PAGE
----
North Norfolk District Council hits back after Hilary Benn names it among slowest three planning authorities in country
North Norfolk District Council (NNDC) has hit back at criticism in parliament labelling it as one of the slowest planning authorities in the country.
Labour MP Hilary Benn, talking in the House of Commons earlier this month, named the authority, together with Torbay, and Kensington and Chelsea, as the 'slowest decision makers on major applications.'
Mr Benn was speaking during a debate on the proposed Growth and Infrastructure Bill.
But NNDC leader Keith Johnson said 96pc of all planning decisions were dealt with well within the 26 weeks specified by government.
Mr Benn's comment related to major applications which, by their nature, had a significant impact and tended to be controversial. The comments were based on old performance data, relating to last year, when NNDC did recognise some 'shortcomings'.
You may also want to watch:
Since then the council had made changes. Some of the time-consuming detailed work involved in concluding negotiations was now resolved more quickly.
Extra staffing had already been agreed to help the planning service, which was also due to undergo a fundamental review early in the new year.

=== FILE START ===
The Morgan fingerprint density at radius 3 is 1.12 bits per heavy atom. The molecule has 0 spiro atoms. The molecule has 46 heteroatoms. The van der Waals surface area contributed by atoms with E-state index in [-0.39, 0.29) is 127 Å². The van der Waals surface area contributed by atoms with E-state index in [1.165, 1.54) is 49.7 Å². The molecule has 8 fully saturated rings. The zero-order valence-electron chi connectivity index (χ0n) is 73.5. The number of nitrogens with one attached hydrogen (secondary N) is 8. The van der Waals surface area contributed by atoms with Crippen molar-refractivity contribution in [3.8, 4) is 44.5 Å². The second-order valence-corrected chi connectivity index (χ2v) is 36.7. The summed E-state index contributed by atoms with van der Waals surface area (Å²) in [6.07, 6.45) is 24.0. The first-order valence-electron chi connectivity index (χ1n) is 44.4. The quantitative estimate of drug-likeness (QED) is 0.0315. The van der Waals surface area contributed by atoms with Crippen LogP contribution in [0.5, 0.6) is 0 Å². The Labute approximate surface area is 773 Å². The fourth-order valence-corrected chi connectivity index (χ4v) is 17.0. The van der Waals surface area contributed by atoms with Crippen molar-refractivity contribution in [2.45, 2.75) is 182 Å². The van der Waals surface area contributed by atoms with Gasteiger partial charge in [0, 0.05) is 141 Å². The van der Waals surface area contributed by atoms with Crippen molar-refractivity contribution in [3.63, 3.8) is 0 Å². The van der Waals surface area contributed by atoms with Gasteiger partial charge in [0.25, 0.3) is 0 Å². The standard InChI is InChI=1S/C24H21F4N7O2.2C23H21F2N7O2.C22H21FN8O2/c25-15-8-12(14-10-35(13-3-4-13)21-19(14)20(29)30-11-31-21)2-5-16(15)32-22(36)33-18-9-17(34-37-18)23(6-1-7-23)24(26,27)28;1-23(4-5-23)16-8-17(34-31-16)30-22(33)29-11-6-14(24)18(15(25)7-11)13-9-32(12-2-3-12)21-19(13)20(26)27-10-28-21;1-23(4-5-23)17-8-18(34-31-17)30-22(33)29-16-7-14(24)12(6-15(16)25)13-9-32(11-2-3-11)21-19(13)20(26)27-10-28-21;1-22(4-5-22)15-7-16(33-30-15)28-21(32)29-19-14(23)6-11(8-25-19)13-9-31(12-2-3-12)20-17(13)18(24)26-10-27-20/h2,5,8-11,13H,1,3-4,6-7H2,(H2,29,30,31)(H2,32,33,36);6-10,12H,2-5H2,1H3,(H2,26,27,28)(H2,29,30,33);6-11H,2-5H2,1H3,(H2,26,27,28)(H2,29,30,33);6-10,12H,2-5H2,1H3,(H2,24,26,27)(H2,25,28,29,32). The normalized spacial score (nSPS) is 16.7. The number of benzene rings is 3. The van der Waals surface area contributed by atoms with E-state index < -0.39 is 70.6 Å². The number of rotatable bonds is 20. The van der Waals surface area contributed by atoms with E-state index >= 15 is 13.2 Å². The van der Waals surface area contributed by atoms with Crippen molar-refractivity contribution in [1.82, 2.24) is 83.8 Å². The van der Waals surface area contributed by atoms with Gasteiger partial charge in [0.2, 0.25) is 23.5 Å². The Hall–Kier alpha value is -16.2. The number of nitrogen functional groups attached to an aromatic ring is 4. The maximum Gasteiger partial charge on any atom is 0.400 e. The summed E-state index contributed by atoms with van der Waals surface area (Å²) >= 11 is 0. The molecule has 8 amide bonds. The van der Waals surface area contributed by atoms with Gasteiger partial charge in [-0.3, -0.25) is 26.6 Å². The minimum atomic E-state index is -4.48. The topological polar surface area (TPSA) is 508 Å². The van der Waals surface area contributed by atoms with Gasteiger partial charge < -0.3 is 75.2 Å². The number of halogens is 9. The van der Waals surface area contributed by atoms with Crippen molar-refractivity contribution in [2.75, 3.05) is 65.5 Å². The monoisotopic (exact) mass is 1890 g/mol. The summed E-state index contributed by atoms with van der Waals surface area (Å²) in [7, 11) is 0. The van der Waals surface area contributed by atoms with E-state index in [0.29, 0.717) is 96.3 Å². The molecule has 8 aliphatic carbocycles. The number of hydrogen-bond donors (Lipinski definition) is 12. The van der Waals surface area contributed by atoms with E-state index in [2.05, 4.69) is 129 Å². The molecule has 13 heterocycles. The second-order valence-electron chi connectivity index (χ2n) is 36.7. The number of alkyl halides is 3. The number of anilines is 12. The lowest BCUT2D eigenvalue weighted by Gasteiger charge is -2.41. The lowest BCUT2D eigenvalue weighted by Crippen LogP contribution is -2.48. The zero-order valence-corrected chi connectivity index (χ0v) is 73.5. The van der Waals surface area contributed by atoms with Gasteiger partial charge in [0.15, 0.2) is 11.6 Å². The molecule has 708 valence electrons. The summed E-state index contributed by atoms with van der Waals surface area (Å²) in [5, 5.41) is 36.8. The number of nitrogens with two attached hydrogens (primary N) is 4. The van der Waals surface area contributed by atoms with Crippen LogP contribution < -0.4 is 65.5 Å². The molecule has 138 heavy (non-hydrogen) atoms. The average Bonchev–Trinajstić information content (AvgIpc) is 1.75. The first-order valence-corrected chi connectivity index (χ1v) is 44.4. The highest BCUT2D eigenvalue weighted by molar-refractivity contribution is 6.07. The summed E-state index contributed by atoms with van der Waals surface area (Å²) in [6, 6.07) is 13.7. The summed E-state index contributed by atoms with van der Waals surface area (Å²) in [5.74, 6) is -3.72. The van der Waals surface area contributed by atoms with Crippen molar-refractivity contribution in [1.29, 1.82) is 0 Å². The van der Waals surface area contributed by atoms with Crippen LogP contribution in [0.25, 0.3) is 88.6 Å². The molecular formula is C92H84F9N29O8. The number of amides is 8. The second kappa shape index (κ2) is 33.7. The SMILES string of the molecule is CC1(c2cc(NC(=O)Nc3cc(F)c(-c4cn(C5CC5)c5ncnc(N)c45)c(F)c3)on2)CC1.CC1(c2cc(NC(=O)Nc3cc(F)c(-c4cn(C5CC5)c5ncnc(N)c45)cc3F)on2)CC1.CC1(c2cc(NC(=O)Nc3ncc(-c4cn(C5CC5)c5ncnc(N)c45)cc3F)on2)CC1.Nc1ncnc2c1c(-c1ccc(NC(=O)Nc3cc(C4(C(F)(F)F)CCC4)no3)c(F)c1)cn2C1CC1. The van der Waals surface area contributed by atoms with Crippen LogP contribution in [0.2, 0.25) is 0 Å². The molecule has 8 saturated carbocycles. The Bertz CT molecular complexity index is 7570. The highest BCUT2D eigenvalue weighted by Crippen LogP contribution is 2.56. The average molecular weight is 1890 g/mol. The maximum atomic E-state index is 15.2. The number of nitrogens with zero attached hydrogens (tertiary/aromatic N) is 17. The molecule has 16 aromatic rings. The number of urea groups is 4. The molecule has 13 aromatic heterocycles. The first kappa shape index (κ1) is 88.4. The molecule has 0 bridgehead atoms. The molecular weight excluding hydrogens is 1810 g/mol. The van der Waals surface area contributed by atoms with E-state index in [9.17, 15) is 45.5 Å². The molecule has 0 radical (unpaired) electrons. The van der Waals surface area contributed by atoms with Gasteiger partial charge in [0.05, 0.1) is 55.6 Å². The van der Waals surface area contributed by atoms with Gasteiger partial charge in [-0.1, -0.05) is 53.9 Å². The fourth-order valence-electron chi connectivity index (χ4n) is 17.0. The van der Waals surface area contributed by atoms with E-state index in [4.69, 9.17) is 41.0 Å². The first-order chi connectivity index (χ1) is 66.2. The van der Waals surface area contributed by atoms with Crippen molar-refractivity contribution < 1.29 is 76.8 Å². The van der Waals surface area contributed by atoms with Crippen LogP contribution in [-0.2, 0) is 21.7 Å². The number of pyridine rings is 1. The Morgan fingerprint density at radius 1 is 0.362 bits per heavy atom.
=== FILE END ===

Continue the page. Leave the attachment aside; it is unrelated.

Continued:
- 1 Man dies in hospital after fight near Norfolk pub
- 2 Norfolk wakes up to empty pumps – despite assurances of ‘ample fuel stocks’
- 3 The Bill star reveals he has moved to Norfolk and why he loves it
- 4 Queues form at Norfolk petrol stations - despite reassurances over stock
- 5 Huge seaside home with indoor pool for sale for £600,000
- 6 How farm shop grew from honesty-box shed to £1.2m turnover
- 7 Petrol station queues causing rush-hour delays
- 8 SOLD! Royal Arcade goes for £2m MORE than guide price
- 9 Why has a golden dome appeared in this Norfolk town?
- 10 Some queues - but business largely as usual at Norfolk's petrol stations
Mr Johnson added: 'I am confident that these changes will make our planning processes even more effective and deliver the new homes and jobs that the district needs.'
There had been just one appeal against NNDC's major decisions in the past 18 months, he added. 'These projects are complex and require careful negotiation with many agencies to bring them to fruition.
'We try to look for long-term solutions for the benefit of the community as a whole rather than simply refuse applications to meet arbitrary targets.'